Wednesday, 18 April 2018 05:48


Schools across Scotland are improving attainment and children’s well-being by tackling the ‘cost of the school day’, the Child Poverty Action Group has told Holyrood’s Education Committee.

In written evidence to the committee, CPAG’s Director John Dickie said that while “preventing the attainment gap by ending child poverty must be the primary goal… there are significant actions that can be taken at school to reduce barriers to learning, relieve pressure on family budgets and help relieve the attainment gap.”

The CPAG’s evidence highlighted a range of successful work in schools, including providing PE kits, bus passes and breakfast clubs.

Three-quarters of school heads believe the attainment gap has started to close and almost all expect progress in the next five years as a result of national attainment funding, with the Scottish Government investing £750 million over the lifetime of this parliament.

Commenting, SNP MSP Gillian Martin said:

“The SNP are determined to drive up standards in schools and tackle the gap in attainment between pupils from low-income and well-off families. 

“The Scottish Government are taking a range of actions to support family incomes – including free school meals for all P1-3s and doubling the availability of free childcare.

“And the Scottish Government has committed to introducing an income supplement for low-income families to tackle child poverty at its root.

“Different schools will face different challenges, which is why it’s so important that head teachers are given the freedom to make these decisions for themselves.”

Extracts from the submission by CPAG:

The 2017 Child Poverty (Scotland) Act is extremely welcome in setting statutory targets toward the eradication of child poverty, and creating a planning and accountability framework that requires national and local government to set out and report on the actions taken toward meeting those targets. It is now vital that the Scottish Parliament ensures priority and resources across government are directed at increasing family incomes (through improved employment and enhanced social security) as well as reducing the costs that families face (including childcare and housing costs.) Preventing the attainment gap by ending child poverty must be the primary goal. However, there are significant actions that can be taken at school to reduce barriers to learning, relieve pressure on family budgets and help reduce the attainment gap.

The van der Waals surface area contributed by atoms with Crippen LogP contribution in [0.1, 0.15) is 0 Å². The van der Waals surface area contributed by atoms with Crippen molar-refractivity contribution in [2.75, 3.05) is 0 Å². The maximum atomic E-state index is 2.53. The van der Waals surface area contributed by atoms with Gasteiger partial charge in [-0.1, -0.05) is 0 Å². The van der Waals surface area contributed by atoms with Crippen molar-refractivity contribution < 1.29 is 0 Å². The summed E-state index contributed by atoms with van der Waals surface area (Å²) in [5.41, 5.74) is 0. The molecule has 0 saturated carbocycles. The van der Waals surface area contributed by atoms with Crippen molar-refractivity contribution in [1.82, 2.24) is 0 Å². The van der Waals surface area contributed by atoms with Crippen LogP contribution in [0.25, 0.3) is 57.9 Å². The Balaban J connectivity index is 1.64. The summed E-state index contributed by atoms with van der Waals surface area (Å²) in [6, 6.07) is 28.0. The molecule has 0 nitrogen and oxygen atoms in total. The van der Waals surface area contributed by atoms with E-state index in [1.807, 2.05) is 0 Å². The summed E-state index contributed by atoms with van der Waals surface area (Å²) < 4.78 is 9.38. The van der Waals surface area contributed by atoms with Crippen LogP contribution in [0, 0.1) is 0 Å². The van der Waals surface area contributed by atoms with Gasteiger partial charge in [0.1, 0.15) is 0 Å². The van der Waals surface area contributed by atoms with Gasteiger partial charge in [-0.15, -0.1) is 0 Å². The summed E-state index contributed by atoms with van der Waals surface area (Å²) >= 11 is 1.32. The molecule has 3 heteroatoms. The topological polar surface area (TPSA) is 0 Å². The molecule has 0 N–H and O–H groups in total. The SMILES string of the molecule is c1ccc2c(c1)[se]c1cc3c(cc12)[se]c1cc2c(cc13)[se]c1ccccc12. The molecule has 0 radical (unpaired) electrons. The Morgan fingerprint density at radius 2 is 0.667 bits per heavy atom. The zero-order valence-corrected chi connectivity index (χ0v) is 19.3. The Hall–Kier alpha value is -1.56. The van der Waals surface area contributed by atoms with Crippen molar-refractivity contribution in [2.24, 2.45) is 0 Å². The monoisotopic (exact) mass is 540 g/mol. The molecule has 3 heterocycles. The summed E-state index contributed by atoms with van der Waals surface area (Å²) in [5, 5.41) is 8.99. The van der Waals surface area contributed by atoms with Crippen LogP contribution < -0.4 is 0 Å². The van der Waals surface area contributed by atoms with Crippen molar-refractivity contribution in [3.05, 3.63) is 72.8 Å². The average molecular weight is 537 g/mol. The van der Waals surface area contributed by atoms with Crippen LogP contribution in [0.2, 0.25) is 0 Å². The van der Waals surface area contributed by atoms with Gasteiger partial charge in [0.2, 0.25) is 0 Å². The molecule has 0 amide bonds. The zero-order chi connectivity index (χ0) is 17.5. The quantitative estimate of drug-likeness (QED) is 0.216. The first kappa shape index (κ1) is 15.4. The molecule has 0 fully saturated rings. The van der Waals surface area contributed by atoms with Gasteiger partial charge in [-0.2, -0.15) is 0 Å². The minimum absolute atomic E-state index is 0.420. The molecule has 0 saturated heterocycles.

Ensuring participation and access to learning

  •          A Falkirk Primary School spent PEF money on a supply of clothes which led to “improved self-esteem and engagement in learning. One pupil is now taking a full part in PE due to having an appropriate and fitting gym kit.”
  •          A Dumfries and Galloway Secondary ensures access to the curriculum by offsetting Home Economics, Technical, Art, and PE costs: “Pupils do not avoid subjects as a result of curriculum costs. They are able to participate in all subjects without fear of extra costs.”
  •          One Glasgow Secondary school in Glasgow says that the provision of resources to access the curriculum has led to “improved attainment and attendance for some vulnerable children.”
  •          A Moray Primary agrees that resource provision means “more children can take part and respond in class without stigma of having to say they didn't have a necessary resource that the others would take for granted.”
  •          In a Glasgow Secondary, providing bus passes and lunch money led to increased attendance at an Easter revision programme by young people previously unlikely to attend.
  •          Breakfast club and free snacks in an Edinburgh Primary mean that “Children are able to concentrate better once they have eaten breakfast and their snack, thus having a positive impact on their attainment.”
  •          ‘Donation’ only trips in a North Lanarkshire Primary mean that “children turn up on the trip rather than being kept off due to parental embarrassment at inability to pay for a trip.”

Enhancing wellbeing

  •          One Primary School in the Scottish Borders discretely gives out uniform and gym kit where necessary. “Children who have been given clothing immediately look happier and more settled. One child had been lying about why he was not wearing his uniform. He was embarrassed and his behaviour was disruptive. When given a change of clothing and items to take home his mood immediately improved. He was smiling and his confidence and self-esteem improved.”
  •          A North Lanarkshire primary makes sure that fun events are free – as a result there is “an inclusive ethos where pupils feel valued.”
  •          A West Dunbartonshire Primary’s preloved clothing bank “reduces any potential bullying… we have encouraged a 'no shame' approach and many parents and children access these clothes.”
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